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Einride's Autonomous Electric Truck: This Driverless Electric Pod Is the Delivery Guy of the Future


All those years playing Microsoft Truck Simulator are about to pay off, if Einride's new self-driving, electric truck ends up coming to production.

Einride, a Swedish tech company, unveiled its idea for the future of trucking. It's called the T-pod, and it's a self-driving, battery-electric truck that aims for sustainability. The truck uses a hybrid driverless system. While on highways, the T-pod drives itself, but on main roads, a human will remotely manage the driving system. People will also monitor T-pods as they drive on highways in case a situation arises that necessitates human control.

And because there's no need for a person to sit inside of it, the T-pod also has no cab space and no windows. Giving it a very futuristically odd look
Einride is currently working on charging stations for the trucks.

The T-pod is about 23 feet long and it looks like nothing else on the road. Its operating weight of 20 metric tons (about 44,000 pounds) allows for a load capacity of 15 standard pallets. Its 200-kWh electric battery will supply enough juice for about 200 kilometers (124 miles) of driving on a single charge.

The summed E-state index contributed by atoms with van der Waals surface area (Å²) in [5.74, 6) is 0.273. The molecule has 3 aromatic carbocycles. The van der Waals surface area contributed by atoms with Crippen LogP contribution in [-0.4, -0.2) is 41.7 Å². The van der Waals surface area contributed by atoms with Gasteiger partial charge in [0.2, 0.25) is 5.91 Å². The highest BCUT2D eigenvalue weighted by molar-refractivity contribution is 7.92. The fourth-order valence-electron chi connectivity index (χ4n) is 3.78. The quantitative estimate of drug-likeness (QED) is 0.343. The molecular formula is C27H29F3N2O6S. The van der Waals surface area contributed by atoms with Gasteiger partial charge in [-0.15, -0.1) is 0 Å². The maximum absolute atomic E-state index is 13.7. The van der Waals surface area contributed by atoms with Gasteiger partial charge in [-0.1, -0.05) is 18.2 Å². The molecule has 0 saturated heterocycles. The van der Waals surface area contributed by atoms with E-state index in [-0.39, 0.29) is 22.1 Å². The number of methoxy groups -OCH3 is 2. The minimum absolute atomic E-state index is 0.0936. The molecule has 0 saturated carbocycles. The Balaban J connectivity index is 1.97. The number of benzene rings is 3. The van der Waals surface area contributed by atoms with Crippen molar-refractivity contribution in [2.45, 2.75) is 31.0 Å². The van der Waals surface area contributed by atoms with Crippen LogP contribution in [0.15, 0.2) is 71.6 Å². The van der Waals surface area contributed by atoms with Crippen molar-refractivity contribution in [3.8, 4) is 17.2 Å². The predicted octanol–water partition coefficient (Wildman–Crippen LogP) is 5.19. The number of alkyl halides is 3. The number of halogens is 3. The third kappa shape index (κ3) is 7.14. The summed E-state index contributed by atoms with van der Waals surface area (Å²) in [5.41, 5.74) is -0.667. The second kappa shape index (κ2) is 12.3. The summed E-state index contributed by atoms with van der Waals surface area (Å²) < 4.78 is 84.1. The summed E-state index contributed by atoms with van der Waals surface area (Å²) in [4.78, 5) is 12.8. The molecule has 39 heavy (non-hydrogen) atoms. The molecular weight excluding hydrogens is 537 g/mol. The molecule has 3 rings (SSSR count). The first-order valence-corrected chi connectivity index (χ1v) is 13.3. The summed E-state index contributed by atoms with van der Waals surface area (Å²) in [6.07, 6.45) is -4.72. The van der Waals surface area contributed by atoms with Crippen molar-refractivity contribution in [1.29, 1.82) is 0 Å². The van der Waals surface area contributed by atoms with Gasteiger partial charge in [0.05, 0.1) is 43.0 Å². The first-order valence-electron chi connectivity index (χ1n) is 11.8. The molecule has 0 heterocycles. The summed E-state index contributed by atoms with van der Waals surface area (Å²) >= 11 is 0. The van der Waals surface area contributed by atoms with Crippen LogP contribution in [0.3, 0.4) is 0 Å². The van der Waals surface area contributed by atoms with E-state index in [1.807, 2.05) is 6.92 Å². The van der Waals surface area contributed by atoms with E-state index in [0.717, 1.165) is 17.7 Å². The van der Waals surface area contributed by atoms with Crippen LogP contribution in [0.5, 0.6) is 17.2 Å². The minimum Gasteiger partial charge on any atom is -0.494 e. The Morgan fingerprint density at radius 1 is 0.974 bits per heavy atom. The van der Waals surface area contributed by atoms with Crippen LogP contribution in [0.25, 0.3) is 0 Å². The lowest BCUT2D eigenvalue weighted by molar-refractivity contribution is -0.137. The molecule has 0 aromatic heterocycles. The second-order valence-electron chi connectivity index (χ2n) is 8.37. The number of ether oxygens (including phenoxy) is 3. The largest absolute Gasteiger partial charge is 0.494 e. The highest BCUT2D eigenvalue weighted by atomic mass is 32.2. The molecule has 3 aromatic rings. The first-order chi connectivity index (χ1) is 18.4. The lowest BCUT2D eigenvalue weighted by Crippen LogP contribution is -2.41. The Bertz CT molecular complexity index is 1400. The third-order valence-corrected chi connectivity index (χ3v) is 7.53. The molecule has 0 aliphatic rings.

The Einride T-Pod is unique in its design, as you can see, but it’s designed from the ground up for remote human operation and driverless functioning, meaning you don’t need the traditional crew cabin, and can instead build a vehicle tailor-made exclusively for transporting goods efficiently. 

While the T-pod seen here is only a prototype, its goal is to be put to work within the next few years. Einride hopes to create a transport system between Gothenburg and Helsingborg, two Swedish towns about 200 km apart. Approximately 200 of these T-pod trucks will operate on this route.

Einride sees a significant environmental benefit from this train of T-pods. Electric trucks traveling between Gothenburg and Helsingborg will be able to save the equivalent of 400,000 cars' worth of carbon-dioxide emissions over the same distance. Einride's hope is to reduce freight-related carbon dioxide emissions up to 60 percent by 2030.

Einride isn't the only company working on driverless shipping trucks. Self-driving trucks are in a burgeoning niche that is attracting attention from all corners of the tech and auto industry. Uber purchased Otto, a company that achieved the first self-driving-truck delivery in the US. Freightliner and Daimler have a prototype in the works. Chipmaker Nvidia is working with the manufacturer PACCAR to develop a self-driving system for trucks, as well.

The T-pod prototype isn't fully developed quite yet, but Einride expects to have its first completed truck available to customers in the fall. By 2020, the company plans to have a fleet of 200 goofy-looking trucks that will travel between Swedish cities, carrying an expected two million pallets per year.

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Autonomous vehicles have made significant progress in the last decade and should be available to buy very soon. In this TDC mini-doc, we look at the history of "self-driving" vehicles, where the industry is today, and what our roads will look like in the future.